“The Convert” made me a believer in the brilliance of playwright Danai Gurira. The play shows the emotional and spiritual development of its main character, Jekesai, as she is transplanted from her village in southern Africa to a town under British rule. However, from there on she wages an internal battle between what is morally justifiable and religiously correct.
Pascale Armand’s vivid portrayal of Jekesai infuses the character with a distinct dynamism. When we first meet Jekesai she is in her native garb and only seems to know a few words of English; by the end of the play, she is quoting the Bible and seems to be fully assimilated into the British community. Well, assimilated to the point that she is allowed to be assimilated. This play is set in 1895 during the colonial takeover of southern Africa, and of course, race played a role in the way that Jekesai was viewed by her white counterparts.
This exact power structure is one that was seen not only between the white and black community, but also between the British-educated black and the indigenous black community. Chilford, played by LeRoy McClain, is most instrumental in Jekesai’s conversion to Catholicism. McClain is wildly convincing in his role; he makes the audience believe every shrewd comment he espouses. Chilford sees Catholicism as the only way to civilize the “barbaric” indigenous people, and wants to spread the wisdom of the British because they are there to bring southern Africa “into the light.” He wrongly assumes that he is equal to the British and has a rude awakening when he realizes he is not. Despite having received a British- education, racism outweighed Chilford’s hope for equality. Like with Jekesai, the audience is able to witness a change of mindset in Chilford. Together, Armand and McClain ably manage to keep the audience interested as we are forced to keep up with both personal story lines.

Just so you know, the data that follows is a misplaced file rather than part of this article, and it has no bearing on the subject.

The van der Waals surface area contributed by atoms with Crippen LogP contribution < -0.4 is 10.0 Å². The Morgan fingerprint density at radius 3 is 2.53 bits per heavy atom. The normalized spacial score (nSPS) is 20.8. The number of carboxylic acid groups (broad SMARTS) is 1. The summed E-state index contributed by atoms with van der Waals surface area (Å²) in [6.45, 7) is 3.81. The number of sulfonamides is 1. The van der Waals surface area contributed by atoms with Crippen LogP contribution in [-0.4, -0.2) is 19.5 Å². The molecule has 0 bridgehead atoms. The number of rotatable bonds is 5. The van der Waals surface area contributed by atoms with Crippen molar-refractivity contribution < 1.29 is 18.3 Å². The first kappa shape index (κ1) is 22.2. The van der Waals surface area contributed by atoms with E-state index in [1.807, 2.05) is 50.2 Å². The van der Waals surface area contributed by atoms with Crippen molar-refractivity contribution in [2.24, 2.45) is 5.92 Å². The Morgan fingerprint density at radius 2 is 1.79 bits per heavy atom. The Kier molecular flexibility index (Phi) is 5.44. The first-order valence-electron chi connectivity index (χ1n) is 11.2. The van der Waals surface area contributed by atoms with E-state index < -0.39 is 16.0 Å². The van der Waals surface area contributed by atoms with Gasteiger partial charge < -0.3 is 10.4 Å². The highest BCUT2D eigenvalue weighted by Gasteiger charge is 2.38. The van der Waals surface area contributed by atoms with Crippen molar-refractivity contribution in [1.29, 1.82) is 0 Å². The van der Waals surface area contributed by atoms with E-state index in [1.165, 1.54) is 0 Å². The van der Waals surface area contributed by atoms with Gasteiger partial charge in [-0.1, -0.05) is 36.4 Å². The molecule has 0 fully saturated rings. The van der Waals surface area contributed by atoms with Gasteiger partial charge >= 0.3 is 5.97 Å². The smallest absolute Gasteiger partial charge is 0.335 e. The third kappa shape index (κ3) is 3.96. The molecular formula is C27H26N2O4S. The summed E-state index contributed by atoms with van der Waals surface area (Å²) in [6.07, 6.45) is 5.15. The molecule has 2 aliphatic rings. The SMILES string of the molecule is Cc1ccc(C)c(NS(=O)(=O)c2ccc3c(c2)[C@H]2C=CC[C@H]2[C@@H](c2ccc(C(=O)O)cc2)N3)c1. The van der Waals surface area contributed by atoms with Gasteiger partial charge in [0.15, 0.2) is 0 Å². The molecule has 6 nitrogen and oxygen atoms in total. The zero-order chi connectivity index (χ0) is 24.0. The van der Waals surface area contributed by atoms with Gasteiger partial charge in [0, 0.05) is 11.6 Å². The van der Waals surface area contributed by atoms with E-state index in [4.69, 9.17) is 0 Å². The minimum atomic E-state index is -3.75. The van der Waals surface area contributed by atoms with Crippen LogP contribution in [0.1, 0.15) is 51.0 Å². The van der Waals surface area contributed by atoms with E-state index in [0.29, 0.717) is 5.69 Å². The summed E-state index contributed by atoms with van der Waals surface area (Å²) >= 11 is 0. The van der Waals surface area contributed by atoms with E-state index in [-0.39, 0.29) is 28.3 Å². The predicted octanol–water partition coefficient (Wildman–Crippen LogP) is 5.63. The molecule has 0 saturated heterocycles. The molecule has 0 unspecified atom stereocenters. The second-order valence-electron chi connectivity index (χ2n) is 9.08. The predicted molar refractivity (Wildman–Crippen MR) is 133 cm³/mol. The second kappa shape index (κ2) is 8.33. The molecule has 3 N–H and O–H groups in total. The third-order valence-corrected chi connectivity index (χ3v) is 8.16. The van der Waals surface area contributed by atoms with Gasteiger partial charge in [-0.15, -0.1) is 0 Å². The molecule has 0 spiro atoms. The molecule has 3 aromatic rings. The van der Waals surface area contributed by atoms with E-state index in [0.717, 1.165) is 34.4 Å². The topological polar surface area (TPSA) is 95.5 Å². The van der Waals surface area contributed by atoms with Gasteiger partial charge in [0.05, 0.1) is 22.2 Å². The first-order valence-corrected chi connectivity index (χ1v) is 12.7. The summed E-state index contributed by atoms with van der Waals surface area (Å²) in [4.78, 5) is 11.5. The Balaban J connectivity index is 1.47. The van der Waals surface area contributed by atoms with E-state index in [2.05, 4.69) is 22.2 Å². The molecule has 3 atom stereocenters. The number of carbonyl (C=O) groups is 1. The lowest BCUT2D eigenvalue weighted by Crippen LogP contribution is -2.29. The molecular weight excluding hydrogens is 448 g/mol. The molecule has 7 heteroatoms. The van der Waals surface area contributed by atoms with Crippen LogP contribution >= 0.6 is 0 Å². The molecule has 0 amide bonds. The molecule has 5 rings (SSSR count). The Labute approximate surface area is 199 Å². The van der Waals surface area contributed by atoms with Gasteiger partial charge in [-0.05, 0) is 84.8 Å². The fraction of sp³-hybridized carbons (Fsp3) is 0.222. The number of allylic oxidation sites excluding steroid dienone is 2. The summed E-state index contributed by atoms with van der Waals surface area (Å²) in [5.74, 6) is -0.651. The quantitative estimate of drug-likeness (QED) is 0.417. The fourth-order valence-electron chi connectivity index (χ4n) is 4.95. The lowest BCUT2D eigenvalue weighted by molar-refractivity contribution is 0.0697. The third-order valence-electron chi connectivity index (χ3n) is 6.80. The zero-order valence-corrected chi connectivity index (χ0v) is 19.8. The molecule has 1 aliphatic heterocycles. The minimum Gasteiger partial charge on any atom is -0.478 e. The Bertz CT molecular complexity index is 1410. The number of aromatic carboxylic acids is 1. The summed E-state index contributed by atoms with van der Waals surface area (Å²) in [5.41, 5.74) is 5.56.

“The Convert” is a fantastic play. Because it is set in 1895, it brings to light many issues involving the colonization that took place during the the late 19th and early 20th centuries. It is truly thought provoking – I left the play wanting to know more than what I learned in school about colonization. I was also amazed by the role that religion played in society and how it has the ability to change a person entirely. So many things that I had never bothered to think about were now artfully presented to me. The static set – Chilford’s home – combined with the changing light as the day progresses, allowing the audience to focus on the play.Though the three-hour run time might seem daunting, the engrossing story line might allow one to ignore the length. Another added bonus to keep you on your toes: parts of the dialogue are spoken in the indigenous tongue of Jekesai sans translation. This gives the audience a chance to pay special attention to performance of the actors, which, as stated, was impeccable. By the end, Danai Gurira will have surely made you a believer.